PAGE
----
The Detroit Free Press:
"The suspense never lags... The best part of the film is the courtroom
action... It's like watching a superb table-tennis match... Coyote has a distinctive face
and a fresh approach to each new role, and Loggia, as he always does, creates something
new from the old."
Roger Ebert Gives it 3.5 Stars:
"Jagged Edge is supremely effective at what it sets
out to do - toy with the audience. It's another effective thriller from Richard Marquand,
who made Eye of the Needle. The performances are good and the plot is
watertight, as a whodunit must be."
Gene Siskel Gives it 3.5 Stars:
"Take your pick... works as a courtroom drama, as a mystery and as
a thriller, a rare triple play in the movies... Eszterhas has gone the extra mile to give
every principal player in his script a dimension beyond the trial's outcome."
Philadelphia Daily News:
"A sexy and truly mysterious murder mystery featuring Peter Coyote
in a bravura, scenery-chewing performance as a D.A. bent on prosecuting a golden-boy,
publisher-millionaire for his wife's mutilation murder."
Palm Beach Post:
"The action is absorbing and the dialogue is sprinkled with juicily adult innuendoes.
And the romantic conventions of Hollywood are deliciously twisted by the possibility that
the hero/leading man could be rotten through and through and a murderer... The cast is
deadly attractive (not only Close and Bridges, but also Coyote as an overambitious D.A.
and Loggia as an endearing but dirty-talking investigator.)"
"The acting is good: Close and Bridges play off one another well;
Coyote as the sleazy D.A. and Robert Loggia as a private eye are especially
Magill Movie Guide:
"Richard Marquand picks up Hitchcock's technique, gives it a
feminist twist and serves up an altogether entertaining, tension-packed film... Most of
the viewer's antagonism is centered on the D.A. Tom Krasny, played with villainous ease by
"Both an intellectual and emotional roller coaster of impressive,
white-knuckle proportions. It is adult, sophisticated, literate and compelling... Smooth,
subtle performances by trio of leads - Glenn Close, Jeff Bridges and Peter Coyote - that
are cynical perfection."
"There are plenty of thrilling twists and turns to chew on as the
intriguing melodrama unfolds at a steady pace... Peter Coyote and Robert Loggia stand out
in fine supporting roles."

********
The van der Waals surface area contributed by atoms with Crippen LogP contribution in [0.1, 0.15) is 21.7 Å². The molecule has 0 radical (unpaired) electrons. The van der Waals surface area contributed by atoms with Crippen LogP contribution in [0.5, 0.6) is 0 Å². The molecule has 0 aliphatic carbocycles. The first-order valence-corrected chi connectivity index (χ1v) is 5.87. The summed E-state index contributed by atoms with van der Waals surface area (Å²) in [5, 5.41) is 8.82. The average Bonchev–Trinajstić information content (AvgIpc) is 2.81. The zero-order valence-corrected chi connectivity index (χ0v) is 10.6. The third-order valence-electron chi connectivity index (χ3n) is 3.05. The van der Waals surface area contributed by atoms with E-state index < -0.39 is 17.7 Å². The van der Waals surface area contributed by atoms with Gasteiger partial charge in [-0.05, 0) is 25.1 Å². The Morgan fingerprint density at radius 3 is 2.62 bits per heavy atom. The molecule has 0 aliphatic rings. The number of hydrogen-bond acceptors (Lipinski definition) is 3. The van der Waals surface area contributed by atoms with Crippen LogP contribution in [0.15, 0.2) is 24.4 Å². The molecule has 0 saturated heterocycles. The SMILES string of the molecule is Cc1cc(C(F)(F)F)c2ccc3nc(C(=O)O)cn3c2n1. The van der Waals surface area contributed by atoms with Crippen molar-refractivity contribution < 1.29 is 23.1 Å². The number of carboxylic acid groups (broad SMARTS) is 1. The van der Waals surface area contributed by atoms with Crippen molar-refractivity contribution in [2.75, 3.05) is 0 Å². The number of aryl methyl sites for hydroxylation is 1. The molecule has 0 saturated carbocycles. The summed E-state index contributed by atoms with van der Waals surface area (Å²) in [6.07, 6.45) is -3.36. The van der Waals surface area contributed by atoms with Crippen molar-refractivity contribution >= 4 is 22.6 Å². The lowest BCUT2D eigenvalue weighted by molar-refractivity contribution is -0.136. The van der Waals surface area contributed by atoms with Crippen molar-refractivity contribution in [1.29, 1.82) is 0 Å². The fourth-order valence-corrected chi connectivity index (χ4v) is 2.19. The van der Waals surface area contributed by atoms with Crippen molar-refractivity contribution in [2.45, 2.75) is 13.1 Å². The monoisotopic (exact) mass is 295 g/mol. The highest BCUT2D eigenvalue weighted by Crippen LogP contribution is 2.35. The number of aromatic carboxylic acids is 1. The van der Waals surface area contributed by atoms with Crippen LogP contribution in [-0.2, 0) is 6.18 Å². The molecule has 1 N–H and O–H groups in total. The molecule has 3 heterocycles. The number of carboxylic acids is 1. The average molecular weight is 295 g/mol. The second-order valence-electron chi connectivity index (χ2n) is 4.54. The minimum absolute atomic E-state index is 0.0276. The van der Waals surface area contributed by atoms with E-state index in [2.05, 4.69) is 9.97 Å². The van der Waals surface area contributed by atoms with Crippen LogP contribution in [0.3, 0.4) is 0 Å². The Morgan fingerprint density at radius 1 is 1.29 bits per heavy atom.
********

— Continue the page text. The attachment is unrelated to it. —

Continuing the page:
"Coyote is deliciously dislikable as the unethical,
"Peter Coyote puts in what could be considered his best
performance ever as Thomas Krasny. He plays the perfect political
climbing villain here
think we succeeded in keeping the surface veneer in the courtroom without really giving
anything away. You have to keep the tension going. Somebody asked me the other day if it
wasn't immoral to be so manipulative. Come on, we're telling a story...Of course, it's
manipulative." ...Director Richard Marquand
"My own psychological
framework for Krasny was that there were three guys involved in a robbery of a
neighborhood grocery, and the grocer was killed so I fingered the Styles kid for the
trigger man - only to find out later he wasn't the trigger man. But he was there... He was
in on it, somehow. He's still a criminal. So, from Krasny's point of view, Glenn (Close)
is like a knee-jerking liberal, howling about the injustices of the system. But so far as
he's concerned, he got another criminal off the streets. And that was its own
justification for not admitting the mistake. Once you cop for that 'ends justifies the
means' deal , it's all over. That's the history of civilizations, the covert
lusting-after-power thing." ...Coyote
Did you know?
- The film is available on DVD and video.
- The studio took out an advertisement in Variety putting Coyote's name up for a
nomination for Best Supporting Actor as Krasny.
- Teddy's clothes change several times while giving her opening statement to the jury.
- Visible in David and Jenny Barnes' bedroom is a poster for Return of the Jedi (1983),
also directed by Richard Marquand.
- Coyote and Loggia both starred together two years later in the TV's mini-series, Echoes
in the Darkness, based on Joseph Wambaugh's novel.
- Some people say the plot was inspired by the von Bulow case. Others say it was the
Jeffrey MacDonald case.
- Jagged Edge may remind old-movie fans of The Paradine Case, a
- Both Close and Bridges learned of their most recent nominations on the set of Jagged
Edge, and for only the second time in Oscar history did a film in production have
both its male and female leads nominated for Academy Awards.
Jack Forrester: How
can you defend me if you think I'm guilty?
Teddy Barnes: It happens all the time. It's
the way our legal system works.
D.A. Staff: You
really think he could have done that to his own wife?
Thomas Krasny: You murder your
wife... only you're real smart so you make it look like some f***ing Charlie Manson did
it. You want people to say "geez, do you think he could have done that to his own
wife?" If I was going to kill my wife, that's the way I'd do it.
Teddy Barnes: Did your mother
ever wash your mouth out with soap and water?
Sam Ransom: Yeah, but it didn't do any f***ing good.
Coyote Web Site ]